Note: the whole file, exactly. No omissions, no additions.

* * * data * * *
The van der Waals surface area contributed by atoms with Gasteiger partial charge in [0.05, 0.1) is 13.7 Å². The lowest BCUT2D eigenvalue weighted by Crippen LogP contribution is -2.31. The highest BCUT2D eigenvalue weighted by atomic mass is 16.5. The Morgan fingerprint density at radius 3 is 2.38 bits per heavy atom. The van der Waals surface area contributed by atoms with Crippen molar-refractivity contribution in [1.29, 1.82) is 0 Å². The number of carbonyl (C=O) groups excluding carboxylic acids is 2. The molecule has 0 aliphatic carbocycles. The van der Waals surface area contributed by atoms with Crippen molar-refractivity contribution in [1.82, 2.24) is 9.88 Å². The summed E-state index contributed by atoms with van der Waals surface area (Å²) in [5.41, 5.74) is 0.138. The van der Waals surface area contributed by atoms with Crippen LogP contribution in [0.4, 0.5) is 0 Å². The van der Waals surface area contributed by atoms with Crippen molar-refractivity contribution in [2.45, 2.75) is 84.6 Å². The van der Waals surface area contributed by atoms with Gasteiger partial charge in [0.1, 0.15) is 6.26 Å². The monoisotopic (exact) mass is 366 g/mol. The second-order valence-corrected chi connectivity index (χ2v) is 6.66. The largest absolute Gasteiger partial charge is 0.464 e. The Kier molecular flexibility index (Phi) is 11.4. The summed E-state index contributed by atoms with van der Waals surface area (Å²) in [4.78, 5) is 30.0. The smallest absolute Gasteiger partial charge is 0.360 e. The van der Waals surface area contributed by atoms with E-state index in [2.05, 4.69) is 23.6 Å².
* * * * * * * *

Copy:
The van der Waals surface area contributed by atoms with Gasteiger partial charge in [0.05, 0.1) is 13.7 Å². The lowest BCUT2D eigenvalue weighted by Crippen LogP contribution is -2.31. The highest BCUT2D eigenvalue weighted by atomic mass is 16.5. The Morgan fingerprint density at radius 3 is 2.38 bits per heavy atom. The van der Waals surface area contributed by atoms with Crippen molar-refractivity contribution in [1.29, 1.82) is 0 Å². The number of carbonyl (C=O) groups excluding carboxylic acids is 2. The molecule has 0 aliphatic carbocycles. The van der Waals surface area contributed by atoms with Crippen molar-refractivity contribution in [1.82, 2.24) is 9.88 Å². The summed E-state index contributed by atoms with van der Waals surface area (Å²) in [5.41, 5.74) is 0.138. The van der Waals surface area contributed by atoms with Crippen LogP contribution in [0.4, 0.5) is 0 Å². The van der Waals surface area contributed by atoms with Crippen molar-refractivity contribution in [2.45, 2.75) is 84.6 Å². The van der Waals surface area contributed by atoms with Gasteiger partial charge in [0.1, 0.15) is 6.26 Å². The monoisotopic (exact) mass is 366 g/mol. The second-order valence-corrected chi connectivity index (χ2v) is 6.66. The largest absolute Gasteiger partial charge is 0.464 e. The Kier molecular flexibility index (Phi) is 11.4. The summed E-state index contributed by atoms with van der Waals surface area (Å²) in [4.78, 5) is 30.0. The smallest absolute Gasteiger partial charge is 0.360 e. The van der Waals surface area contributed by atoms with E-state index in [2.05, 4.69) is 23.6 Å².